Mike Spencer

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About Mike Spencer

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    ...Central Vermont

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  1. Manfio I'm surprised that this is the 1st time building a viola if this size. Curious do recall what size your first viola was? Can't wait to see more progress.
  2. The Bress Bench

    Heal well Jim.
  3. Nick Allen's Bench.

    Me too.
  4. Nick Allen's Bench.

    Nick if you are routing the purf plateform start with a depth setting that allows the corners and button to be thicker. Maybe let that thickness run an inch to either side of the corners and past the center line of the button. Then reset the cutter to decrease the edge thickness for the bouts. Maybe you want the C bouts thicker than upper and lowers too? Then using a flat chisel just blend the thicknesses as you see fit.
  5. Curtate Cycloid Programs

    What I do is decide what shape I want on the long arch by researching several instruments by the maker in that same period. Decide the height and where your high point will be. For the belly decide if it will have a flatish arch or slightly rounded and how you want the overall arch to approach the bouts. For the back decide if you are using a circular theme or other and then how you want the arch to flow into the bouts. Im sure some others here can offer a much more structured approach but this is what I do. What model are you using for your outline? Im just getting started on my first Viola and using Bros. Amati 1615 Stauffer as the model. I've got the mold made and need to get the blocks glued in. Ribs are cut and the back needs to be glued up.
  6. Curtate Cycloid Programs

    It's been awhile since I've developed new arching but I think it helps if you decide the long arch first. Other wise you'll never get things to line up height wise with the cross arches. For me, when making the templates I don't incorporate the scope in the templates. I do that part by eye afterwards. So my templates have a horizontal flat on them that rests on the purf. platform.
  7. Ebony veneer

    If you're looking for standard veneer thickness (furniture grade, .02" then check Certainly Woods. They also have some thicker veneers too.
  8. what determines the sound a luthier aims at?

    I don't have much on the info you are seeking as I'm seeking it too. I have a good friend who has a classical background in viola, a very good fiddler and good violin/fiddle teacher that once told me that instruments by the same maker have very similar sounds. I don't know what others think about that comment? Currently I make a Strad model and a Del Gesu model. To me they each have there own sound.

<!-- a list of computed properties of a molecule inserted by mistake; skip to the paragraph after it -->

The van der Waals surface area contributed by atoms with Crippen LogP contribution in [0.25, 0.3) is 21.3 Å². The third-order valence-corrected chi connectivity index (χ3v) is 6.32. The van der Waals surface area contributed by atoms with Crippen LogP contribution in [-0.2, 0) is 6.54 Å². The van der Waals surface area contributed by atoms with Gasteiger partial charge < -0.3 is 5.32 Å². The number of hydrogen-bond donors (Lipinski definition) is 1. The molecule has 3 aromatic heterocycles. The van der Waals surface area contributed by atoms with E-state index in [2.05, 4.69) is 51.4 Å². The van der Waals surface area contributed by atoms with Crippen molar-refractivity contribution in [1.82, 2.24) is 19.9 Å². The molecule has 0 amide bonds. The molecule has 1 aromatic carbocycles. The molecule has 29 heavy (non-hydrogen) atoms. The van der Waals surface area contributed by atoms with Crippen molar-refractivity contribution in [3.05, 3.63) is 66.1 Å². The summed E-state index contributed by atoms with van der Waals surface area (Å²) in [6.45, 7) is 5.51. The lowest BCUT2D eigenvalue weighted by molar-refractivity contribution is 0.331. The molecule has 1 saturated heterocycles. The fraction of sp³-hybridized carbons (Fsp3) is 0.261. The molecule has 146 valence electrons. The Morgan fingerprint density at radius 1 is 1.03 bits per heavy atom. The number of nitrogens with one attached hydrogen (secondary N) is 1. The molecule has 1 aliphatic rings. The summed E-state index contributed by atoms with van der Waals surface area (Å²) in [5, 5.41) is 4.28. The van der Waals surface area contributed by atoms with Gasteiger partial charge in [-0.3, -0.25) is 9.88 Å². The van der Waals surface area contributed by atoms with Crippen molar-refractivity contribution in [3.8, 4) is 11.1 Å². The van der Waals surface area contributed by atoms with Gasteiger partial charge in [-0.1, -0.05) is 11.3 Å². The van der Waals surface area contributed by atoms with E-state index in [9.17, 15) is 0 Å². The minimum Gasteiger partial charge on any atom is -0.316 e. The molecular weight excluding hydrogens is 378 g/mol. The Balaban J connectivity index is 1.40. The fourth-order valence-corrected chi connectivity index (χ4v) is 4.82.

9. Perry Sultana...

    Hey E, Interesting that you took the scoop right to the edge, is there a reason for that? I did this on my latest fiddle too. Then I realized that when I profile the edge I end up loosing some of that nice deep scoop. It made the edge a bit thinner but which is ok. I think on my next build I won't take to the edge.
  10. Selling in a saturated market

    I've read most of this and I find the thread very interesting. I might have missed it if someone else has already mentioned it but here goes. For me personally I'm not in the making game to take trade-in instruments when I sell one of my own. I know that this impacts prospective buyers decisions on who they end up doing business with but for me at this time it's not about trading/reselling. I agree that side payments to teachers is just not good.
  11. Mike Spencer's bench

    Thought I would post this end pin holder as it works great. It's not an original concept but it's really helpful when shaping end pins.
  12. A place for everything

    Very impressively organized! I think about reorganizing mine when ever I'm in it but mostly I just tidy it up because working on fiddles is so much more fun.
  13. Mystery Wood?

    Now you got it! Off the top of my head, pore size, pore density, annular rings, ray size, parenchyma, stilosis or not plus other features are like finger prints. This is the best way to identify the species.
  14. Selling in a saturated market

    Rue, it's a good point you make about styles changing. Styles have changed slot in the last 10 years but essentially the same style has been in vogue the last 10 years too. Look in any architectural digest type of magazine and you will see it. It is characterized by Walnut woods, white back painted glass, white stone top surfaces, stainless steel or dark bronze accents. In the business I'm associated with we only build custom designs so it's always the latest. Think corporate America board rooms of fortune 1000 companies. The client always wants the highest quality, lowest cost and custom designed/engineered. In our business one of the things that has changed a lot is how space is utilized and this does require a different type of product. Sorry to stray off topic.
  15. Selling in a saturated market

    I come from this niche market and business is extremely difficult. Working for the masters of the universe....